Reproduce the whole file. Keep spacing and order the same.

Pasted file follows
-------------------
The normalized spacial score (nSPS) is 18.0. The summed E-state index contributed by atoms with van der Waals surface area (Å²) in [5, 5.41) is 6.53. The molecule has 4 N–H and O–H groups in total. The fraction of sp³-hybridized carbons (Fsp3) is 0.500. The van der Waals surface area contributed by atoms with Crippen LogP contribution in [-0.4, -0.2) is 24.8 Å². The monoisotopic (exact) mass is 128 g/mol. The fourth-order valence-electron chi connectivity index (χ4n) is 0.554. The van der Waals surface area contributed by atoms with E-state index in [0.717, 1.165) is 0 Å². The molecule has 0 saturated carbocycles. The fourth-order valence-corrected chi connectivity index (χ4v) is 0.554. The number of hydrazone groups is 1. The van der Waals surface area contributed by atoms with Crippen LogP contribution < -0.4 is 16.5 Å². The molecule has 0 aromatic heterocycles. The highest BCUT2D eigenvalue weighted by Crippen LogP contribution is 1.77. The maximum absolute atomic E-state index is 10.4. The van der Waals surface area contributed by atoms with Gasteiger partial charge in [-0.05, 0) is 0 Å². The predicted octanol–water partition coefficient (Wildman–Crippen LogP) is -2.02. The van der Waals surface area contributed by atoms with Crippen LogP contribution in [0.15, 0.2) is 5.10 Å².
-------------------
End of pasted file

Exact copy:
The normalized spacial score (nSPS) is 18.0. The summed E-state index contributed by atoms with van der Waals surface area (Å²) in [5, 5.41) is 6.53. The molecule has 4 N–H and O–H groups in total. The fraction of sp³-hybridized carbons (Fsp3) is 0.500. The van der Waals surface area contributed by atoms with Crippen LogP contribution in [-0.4, -0.2) is 24.8 Å². The monoisotopic (exact) mass is 128 g/mol. The fourth-order valence-electron chi connectivity index (χ4n) is 0.554. The van der Waals surface area contributed by atoms with E-state index in [0.717, 1.165) is 0 Å². The molecule has 0 saturated carbocycles. The fourth-order valence-corrected chi connectivity index (χ4v) is 0.554. The number of hydrazone groups is 1. The van der Waals surface area contributed by atoms with Crippen LogP contribution < -0.4 is 16.5 Å². The molecule has 0 aromatic heterocycles. The highest BCUT2D eigenvalue weighted by Crippen LogP contribution is 1.77. The maximum absolute atomic E-state index is 10.4. The van der Waals surface area contributed by atoms with Gasteiger partial charge in [-0.05, 0) is 0 Å². The predicted octanol–water partition coefficient (Wildman–Crippen LogP) is -2.02. The van der Waals surface area contributed by atoms with Crippen LogP contribution in [0.15, 0.2) is 5.10 Å².